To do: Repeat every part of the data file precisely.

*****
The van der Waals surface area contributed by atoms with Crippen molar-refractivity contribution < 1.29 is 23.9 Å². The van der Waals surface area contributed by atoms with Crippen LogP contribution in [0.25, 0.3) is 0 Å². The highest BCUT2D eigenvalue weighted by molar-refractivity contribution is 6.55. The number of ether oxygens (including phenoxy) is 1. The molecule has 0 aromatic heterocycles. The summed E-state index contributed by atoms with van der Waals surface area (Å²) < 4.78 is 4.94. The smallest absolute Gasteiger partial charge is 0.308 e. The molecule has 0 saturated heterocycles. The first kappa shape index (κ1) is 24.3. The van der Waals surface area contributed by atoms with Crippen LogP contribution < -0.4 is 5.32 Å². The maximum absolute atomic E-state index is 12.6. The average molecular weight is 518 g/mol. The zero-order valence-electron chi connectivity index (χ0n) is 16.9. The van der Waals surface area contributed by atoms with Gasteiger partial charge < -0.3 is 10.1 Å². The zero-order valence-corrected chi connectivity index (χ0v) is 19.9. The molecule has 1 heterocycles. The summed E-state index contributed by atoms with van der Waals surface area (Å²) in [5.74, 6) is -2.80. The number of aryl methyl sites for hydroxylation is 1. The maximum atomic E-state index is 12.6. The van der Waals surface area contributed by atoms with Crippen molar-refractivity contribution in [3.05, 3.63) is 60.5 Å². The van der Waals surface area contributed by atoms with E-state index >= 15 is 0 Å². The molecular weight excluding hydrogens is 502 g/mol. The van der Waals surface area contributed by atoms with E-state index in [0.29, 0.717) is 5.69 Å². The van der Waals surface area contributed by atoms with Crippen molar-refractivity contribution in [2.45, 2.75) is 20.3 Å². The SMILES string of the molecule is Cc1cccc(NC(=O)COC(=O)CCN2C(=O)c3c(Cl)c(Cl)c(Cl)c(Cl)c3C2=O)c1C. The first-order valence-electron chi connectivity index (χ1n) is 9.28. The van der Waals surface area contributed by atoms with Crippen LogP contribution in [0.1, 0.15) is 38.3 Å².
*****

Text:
The van der Waals surface area contributed by atoms with Crippen molar-refractivity contribution < 1.29 is 23.9 Å². The van der Waals surface area contributed by atoms with Crippen LogP contribution in [0.25, 0.3) is 0 Å². The highest BCUT2D eigenvalue weighted by molar-refractivity contribution is 6.55. The number of ether oxygens (including phenoxy) is 1. The molecule has 0 aromatic heterocycles. The summed E-state index contributed by atoms with van der Waals surface area (Å²) < 4.78 is 4.94. The smallest absolute Gasteiger partial charge is 0.308 e. The molecule has 0 saturated heterocycles. The first kappa shape index (κ1) is 24.3. The van der Waals surface area contributed by atoms with Crippen LogP contribution < -0.4 is 5.32 Å². The maximum absolute atomic E-state index is 12.6. The average molecular weight is 518 g/mol. The zero-order valence-electron chi connectivity index (χ0n) is 16.9. The van der Waals surface area contributed by atoms with Gasteiger partial charge < -0.3 is 10.1 Å². The zero-order valence-corrected chi connectivity index (χ0v) is 19.9. The molecule has 1 heterocycles. The summed E-state index contributed by atoms with van der Waals surface area (Å²) in [5.74, 6) is -2.80. The number of aryl methyl sites for hydroxylation is 1. The maximum atomic E-state index is 12.6. The van der Waals surface area contributed by atoms with Crippen molar-refractivity contribution in [3.05, 3.63) is 60.5 Å². The van der Waals surface area contributed by atoms with E-state index >= 15 is 0 Å². The molecular weight excluding hydrogens is 502 g/mol. The van der Waals surface area contributed by atoms with E-state index in [0.29, 0.717) is 5.69 Å². The van der Waals surface area contributed by atoms with Crippen molar-refractivity contribution in [2.45, 2.75) is 20.3 Å². The SMILES string of the molecule is Cc1cccc(NC(=O)COC(=O)CCN2C(=O)c3c(Cl)c(Cl)c(Cl)c(Cl)c3C2=O)c1C. The first-order valence-electron chi connectivity index (χ1n) is 9.28. The van der Waals surface area contributed by atoms with Crippen LogP contribution in [0.1, 0.15) is 38.3 Å².